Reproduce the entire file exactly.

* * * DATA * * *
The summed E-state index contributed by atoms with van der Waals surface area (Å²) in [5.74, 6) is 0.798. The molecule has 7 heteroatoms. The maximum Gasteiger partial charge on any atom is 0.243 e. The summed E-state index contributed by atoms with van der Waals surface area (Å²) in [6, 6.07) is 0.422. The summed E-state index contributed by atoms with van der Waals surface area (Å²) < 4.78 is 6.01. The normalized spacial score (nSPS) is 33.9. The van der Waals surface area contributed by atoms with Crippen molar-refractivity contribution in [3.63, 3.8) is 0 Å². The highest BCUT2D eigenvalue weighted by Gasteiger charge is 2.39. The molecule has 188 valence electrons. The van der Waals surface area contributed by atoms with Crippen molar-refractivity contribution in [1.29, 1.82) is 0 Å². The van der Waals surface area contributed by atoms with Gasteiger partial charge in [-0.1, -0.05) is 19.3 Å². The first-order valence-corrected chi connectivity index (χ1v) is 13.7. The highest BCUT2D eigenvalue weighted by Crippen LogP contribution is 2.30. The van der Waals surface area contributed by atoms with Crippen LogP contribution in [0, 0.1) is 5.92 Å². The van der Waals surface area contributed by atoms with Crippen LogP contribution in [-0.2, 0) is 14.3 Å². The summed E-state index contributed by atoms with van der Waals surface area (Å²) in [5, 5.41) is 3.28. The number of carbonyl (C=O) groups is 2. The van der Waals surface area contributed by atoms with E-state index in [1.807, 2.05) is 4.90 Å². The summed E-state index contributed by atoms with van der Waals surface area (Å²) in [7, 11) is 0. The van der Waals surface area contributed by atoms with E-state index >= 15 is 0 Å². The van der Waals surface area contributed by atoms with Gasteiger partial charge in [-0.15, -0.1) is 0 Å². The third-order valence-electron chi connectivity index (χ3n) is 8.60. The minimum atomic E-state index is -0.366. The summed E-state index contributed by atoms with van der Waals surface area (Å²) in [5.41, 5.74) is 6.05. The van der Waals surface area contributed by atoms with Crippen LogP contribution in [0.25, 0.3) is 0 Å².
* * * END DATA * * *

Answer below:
The summed E-state index contributed by atoms with van der Waals surface area (Å²) in [5.74, 6) is 0.798. The molecule has 7 heteroatoms. The maximum Gasteiger partial charge on any atom is 0.243 e. The summed E-state index contributed by atoms with van der Waals surface area (Å²) in [6, 6.07) is 0.422. The summed E-state index contributed by atoms with van der Waals surface area (Å²) < 4.78 is 6.01. The normalized spacial score (nSPS) is 33.9. The van der Waals surface area contributed by atoms with Crippen molar-refractivity contribution in [3.63, 3.8) is 0 Å². The highest BCUT2D eigenvalue weighted by Gasteiger charge is 2.39. The molecule has 188 valence electrons. The van der Waals surface area contributed by atoms with Crippen molar-refractivity contribution in [1.29, 1.82) is 0 Å². The van der Waals surface area contributed by atoms with Gasteiger partial charge in [-0.1, -0.05) is 19.3 Å². The first-order valence-corrected chi connectivity index (χ1v) is 13.7. The highest BCUT2D eigenvalue weighted by Crippen LogP contribution is 2.30. The van der Waals surface area contributed by atoms with Crippen LogP contribution in [0, 0.1) is 5.92 Å². The van der Waals surface area contributed by atoms with Crippen LogP contribution in [-0.2, 0) is 14.3 Å². The summed E-state index contributed by atoms with van der Waals surface area (Å²) in [5, 5.41) is 3.28. The number of carbonyl (C=O) groups is 2. The van der Waals surface area contributed by atoms with E-state index in [1.807, 2.05) is 4.90 Å². The summed E-state index contributed by atoms with van der Waals surface area (Å²) in [7, 11) is 0. The van der Waals surface area contributed by atoms with E-state index >= 15 is 0 Å². The van der Waals surface area contributed by atoms with Gasteiger partial charge in [-0.15, -0.1) is 0 Å². The third-order valence-electron chi connectivity index (χ3n) is 8.60. The minimum atomic E-state index is -0.366. The summed E-state index contributed by atoms with van der Waals surface area (Å²) in [5.41, 5.74) is 6.05. The van der Waals surface area contributed by atoms with Crippen LogP contribution in [0.25, 0.3) is 0 Å².